EPE Journal Volume 03-1 
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EPE Journal Volume 03-1 - Editorial
EPE Journal Volume 03-1 - Papers



 EPE Journal Volume 03-1 - Editorial 

Dedication  [Details]
By G. Maggetto

The Editorial of the EPE Journal Volume 3 N1, "Dedication", written by Prof. Gaston Maggetto, the Past-President of EPE Association.


 EPE Journal Volume 03-1 - Papers 

Microelectronics, the Driving Force in the Development of Electrical Drives  [Details]
By R. Gabriel

From several sides microelectronics has a great influence on the development of electrical drives. The one is the control side which goes digital more and more - not forgetting the analog part of sensing - the second is power electronics, which has not been a real microelectronics area since the MOS Power Transistors and more recently IGBT technology influenced this development. We are just at the beginning of this development which will lead to new High Power Smart Devices, the integration of complex digital control in single ship systems and the integration of mechanics and microelectronics. This paper will explain some new developments in power electronics, a new High Voltage Smart Power technology and recent developments in the integration of digital control by means of ASICs.

On the Performance of Optimal Pulsewidth Modulation Techniques  [Details]
By J. Holtz

A variety of different optimal pulsewidth modulation techniques have emerged from recent research. Among these are the real-time optimization techniques, the synchronous off-line optimized modulation, and the trajectory tracking method. The paper evaluates their respective performance under comparable operating conditions. It is concluded that considerable reduction of harmonic distortion can be achieved in the modulation range above m = 0.6 at switching frequencies below 500 Hz. The benefit reduces with reducing modulation index. Below m = 0.2, optimal and non-optimal methods show little differences.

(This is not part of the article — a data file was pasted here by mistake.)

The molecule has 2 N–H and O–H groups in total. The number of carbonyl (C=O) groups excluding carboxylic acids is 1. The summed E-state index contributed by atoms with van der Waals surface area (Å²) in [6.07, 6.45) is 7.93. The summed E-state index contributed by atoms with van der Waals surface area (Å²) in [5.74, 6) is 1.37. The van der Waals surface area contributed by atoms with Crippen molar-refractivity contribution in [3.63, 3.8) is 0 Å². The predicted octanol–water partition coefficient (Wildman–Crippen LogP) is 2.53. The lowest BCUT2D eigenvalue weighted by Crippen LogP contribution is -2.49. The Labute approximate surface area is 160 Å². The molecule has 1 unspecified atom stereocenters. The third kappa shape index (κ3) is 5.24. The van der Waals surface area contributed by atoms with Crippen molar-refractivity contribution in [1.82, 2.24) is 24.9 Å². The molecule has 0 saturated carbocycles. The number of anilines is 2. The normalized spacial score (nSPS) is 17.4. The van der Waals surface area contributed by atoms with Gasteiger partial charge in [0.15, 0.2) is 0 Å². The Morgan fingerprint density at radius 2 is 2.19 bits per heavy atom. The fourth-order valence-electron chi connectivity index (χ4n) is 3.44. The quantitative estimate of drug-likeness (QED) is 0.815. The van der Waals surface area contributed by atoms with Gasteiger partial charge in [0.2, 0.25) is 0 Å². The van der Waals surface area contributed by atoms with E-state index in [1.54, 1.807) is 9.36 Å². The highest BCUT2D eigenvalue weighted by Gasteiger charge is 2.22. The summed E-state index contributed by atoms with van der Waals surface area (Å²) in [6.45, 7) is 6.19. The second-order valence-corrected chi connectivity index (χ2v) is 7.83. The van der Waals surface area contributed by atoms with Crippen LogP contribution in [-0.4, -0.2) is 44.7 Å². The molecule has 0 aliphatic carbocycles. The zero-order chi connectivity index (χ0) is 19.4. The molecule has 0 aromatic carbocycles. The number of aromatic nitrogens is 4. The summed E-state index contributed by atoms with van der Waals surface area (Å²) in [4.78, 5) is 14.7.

Parallel Processing for Vector Control of Induction Motors: Implementation and Review  [Details]
By G. M. Asher; M. Sumner

This paper addresses the current state of microprocessor implementation for high performance AC Induction Motor Control. In view of the innate parallelism of motor drive control functions, the implementation using the Transputer parallel processor is described. This processor is used as a basis for comparison with other leading processors, both in terms of performance and flexibility and convenience in implementation. The philosophy of parallelism is illustrated through the implementation of a standard rotor-flux oriented control system with attendant communications and on-line rotor time constant tuning. The paper gives a brief comparate review of a number of rotor time constant methods in respect of performance and implementation.

An Overview of Soft-Switching Techniques for PWM Converters  [Details]
By G. Hua; F. C. Y. Lee

Recently, a number of soft-switching pulse-width-modulated (PWM) converter techniques have been proposed, aimed at combining the desirable features of both the conventional PWM and the resonant converters while avoiding their respective limitations. In this paper, four classes of soft-switching PWM converters are reviewed, including the zero-voltage-switched (ZVS) quasi-square-wave converters (QSCs), ZVS-PWM converters, zero-current-switched (ZCS) PWM converters, and zero-voltage-transition (ZVT) PWM converters; their merits and limitations are assessed. Experimental results of several prototype of converters are presented to illustrate each class of converters.

Wide Bandwidth Rogowski Current Transducers: Part I - The Rogowski Coil  [Details]
By W. F. Ray; R. M. Davis

This paper is the first of two parts giving a comprehensive examination of the use of Rogowski coils for wide bandwidth current waveform measurement. Rogowski coils have previously been used for special applications of current measurement such as very short duration high current pulses, but have only recently become available as general purpose transducers suitable for power electronic equipment. This requires a bandwidth of 50 Hz to at least 1 MHz for performance comparable to a standard co-axial shunt.

Part I examines the coil behaviour and its implication for the integrator design in terms of sensitivity, drift, noise and bandwidth. It is shown, contrary to previous pronouncements, that the coils screen is not advantageous and that improved bandwidth may be obtained by situating the integrating resistor in the coil assembly. Some practical measurements are provided.

Part II will examine integrator behaviour and the overall transducer performance.

Part II of this paper can be found in EPE Journal Volume 1993-2.